It’s common knowledge that as new technology develops, old technology becomes obsolete. By and large that’s the truth. Cars replaced horse-drawn carriages; trucks replaced ox-carts; tractors replaced horse-drawn plows. Airplanes spanned the oceans faster than any seagoing vessel, and ships were soon on the outs. More recently, email has put handwritten letters and postal mail into near-obsolete status.
But have you noticed that these obsolete technologies haven’t completely disappeared? Most of them are still around in some form. The truth is the more pervasive or iconic a technology once was, the more likely it is to be transformed rather than disappear.
Horse-drawn carriages, for example, are still around for rides through Central Park, for departing from a church after the wedding ceremony, and for winter sleigh rides (as a variation). They’re nowhere near as widely used as they once were, but they are iconic of time gone by, one we aren’t yet ready to lose altogether.
The same is true with ships. They serve commerce still of course, as freighters. But as people movers, while planes are efficient, cruise ships have been transformed into vacation destinations. Cruise lines are building new, even bigger ships than those that once served more practical purposes.
And with the advent of email, postal mail and handwritten letters have become rare, but they have not disappeared. Instead they’ve become displays of affection, for special occasions, or for particularly personal matters.
In all these cases, there’s a pattern to the way these obsolete technologies have been transformed. They’re all used for leisure or for special occasions. They are not as efficient as modern conveniences, which is an American must. They are utterly impractical. But neither are Americans completely lacking in their nostalgia. Thus, these formerly efficient technologies are now niche products for special occasions. And as such, the need for them is small, so there are much rarer.
Recently, I heard Lance Strate give a lecture on “8 Bits About Digital Communication.” In it, he identified another technology that is becoming obsolete: the city. The city, until now, has provided immense brainpower in a concentrated area. This proximity of knowledge and information was essential to keep to world of business moving. Indeed, that was the case, and it did so quite efficiently. Until the computer. The computer is the new city, Strate suggests. It is a concentrated place for inputting and processing knowledge and information.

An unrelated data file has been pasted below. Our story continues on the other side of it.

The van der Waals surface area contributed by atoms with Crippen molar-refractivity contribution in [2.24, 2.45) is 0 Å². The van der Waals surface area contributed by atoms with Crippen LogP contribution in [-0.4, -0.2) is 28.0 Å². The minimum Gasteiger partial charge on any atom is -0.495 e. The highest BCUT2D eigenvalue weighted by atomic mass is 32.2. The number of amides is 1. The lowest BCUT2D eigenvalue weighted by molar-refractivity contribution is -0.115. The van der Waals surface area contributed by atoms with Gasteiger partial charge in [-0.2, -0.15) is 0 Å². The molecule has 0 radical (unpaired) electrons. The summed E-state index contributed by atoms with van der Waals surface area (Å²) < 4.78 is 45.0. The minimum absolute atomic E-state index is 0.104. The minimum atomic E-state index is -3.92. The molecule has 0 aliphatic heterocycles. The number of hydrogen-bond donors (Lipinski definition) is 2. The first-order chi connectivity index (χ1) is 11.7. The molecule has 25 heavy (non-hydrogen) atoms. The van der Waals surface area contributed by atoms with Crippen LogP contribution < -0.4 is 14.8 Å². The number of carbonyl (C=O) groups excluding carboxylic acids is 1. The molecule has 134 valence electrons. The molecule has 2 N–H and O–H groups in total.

Of course, until 15 years ago, computers were quite isolated from one another. It was as if no two cities had any roads between them, no matter how close. It was the feudal era of computing. Information could only be transferred by externalizing a limited amount of information onto a floppy disk and then carting it to a new city on foot or horseback. Of course, the Internet changed everything. It became the expressway that connected computers together. It should be telling that at one time we described the Internet as the “information superhighway.”
So, will the city become obsolete? The process will likely take a long time, and it may never be total, just like the horse-drawn carriage. Some transitions take longer than others. There were still buggies around into the 1930s. The transition to air travel happened relatively quickly, but the transition to cruise liners kept pace. Computers and the Internet still cannot imitate face-to-face communication, and this still gives the city a leg up. Things like Skype are certainly making headway. But at the cost of efficiency, face-to-face meetings may be a sacrifice we’re eventually willing to make in most cases.
Still, cities are pervasive, and their skylines are iconic. Don’t think that they will simply disappear. Instead like the horse-drawn carriage and the cruise ship, cities will be transformed, and likely into a place of leisure. Indeed, many see some cities as cultural centers more than business centers. I ride the train in to Chicago a few times every year, and it’s always for a cultural experience, not a business transaction. I spent New Years in St Louis for the cultural experience, not to do business.
I think cities have enough cultural value, enough iconic status to sustain themselves at some level as leisure destinations. Certainly not enough to sustain whole cities or every single city. But that’s part of the transformation through obsolescence. There aren’t nearly as many ocean-going vessels with paying passengers on them as there once were. The number of horse-drawn carriages is a fraction of what it once was, almost certainly less than 1 percent. And this may be the case with cities.
The number of cities may shrink over time. Only a few of them may hold our interest as cultural destinations in the long run. Meanwhile, they may become smaller and more condensed, as well. Indeed, one of the first casualties of this transformation may be Detroit, the Motor City. This irony may be telling. Now the city resides in our living rooms and home offices. We commute down the information superhighway without ever getting out of our slippers. It’s seems to be the perfect marriage of leisure and efficiency.